- Weight Management: Many women with PCOS struggle with weight gain and sometimes obesity too. This is because PCOS interferes with the processing of insulin which can lead to weight gain. Women with PCOS have trouble ovulating and studies have indicated that losing weight can regularise ovulation.
Losing weight can be very hard for women with PCOS due to insulin resistance. A doctor will recommend medication to manage your insulin levels which in turn will make weight loss easier.
- Manage your diet: A healthy diet is key to managing insulin levels which in turn will help manage weight. Being a healthy weight helps regularise the menstrual cycle. Ensure your diet is rich in a wide variety of nutrients, sufficient proteins, low-sugar and healthy fats (ghee, olive oil, nuts). Eat at least 1-2 servings of fresh, seasonal fruit, 4-5 servings of vegetables and a variety of complex carbs every day. Manage your sugar cravings by eating fresh fruit instead of sweets.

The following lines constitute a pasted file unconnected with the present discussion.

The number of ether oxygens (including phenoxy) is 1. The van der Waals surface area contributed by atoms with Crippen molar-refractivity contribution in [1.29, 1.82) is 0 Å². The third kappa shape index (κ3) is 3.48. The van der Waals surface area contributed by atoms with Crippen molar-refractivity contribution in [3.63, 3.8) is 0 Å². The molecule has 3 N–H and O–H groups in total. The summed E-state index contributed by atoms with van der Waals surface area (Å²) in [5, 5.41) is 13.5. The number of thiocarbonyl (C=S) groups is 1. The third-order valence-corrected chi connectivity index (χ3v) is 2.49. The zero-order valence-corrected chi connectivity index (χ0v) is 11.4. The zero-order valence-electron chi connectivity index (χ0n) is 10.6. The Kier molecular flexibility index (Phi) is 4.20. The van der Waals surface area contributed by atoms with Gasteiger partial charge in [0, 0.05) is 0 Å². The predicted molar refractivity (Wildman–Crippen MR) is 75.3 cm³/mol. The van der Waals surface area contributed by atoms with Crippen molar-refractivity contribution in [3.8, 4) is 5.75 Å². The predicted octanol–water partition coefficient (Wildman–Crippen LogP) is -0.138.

- Exercise: Exercise and weight management are directly related. Once your weight is in the healthy range, periods become regular and the incidence of PCOS reduces. In one study, a combination of regular brisk walking and eating a healthier diet improved menstrual cycle regularity by 50 percent.
- Medication*: A majority of PCOS related issues are successfully treated with the help of medication.
- Clomifene is usually the first treatment recommended. It encourages the monthly release of an egg from the ovaries (ovulation).
- Metformin, a type 2 diabetes medicine can be given to women with PCOS to lower insulin and blood sugar levels. It also stimulates ovulation, encourages regular periods and lowers the risk of miscarriage. Metformin is not specifically used to treat PCOS but since many with PCOS have insulin resistance, treating that can manage PCOS.
- For women whom oral medication is not working, gonadotrophins may be given by injections. However, these may overstimulate the ovaries and lead to multiple pregnancies.
* Kindly note: these are generic medication names only and should not be taken without prior consultation with the doctor.
Also Read: Common Infections During Pregnancy And How To Avoid Them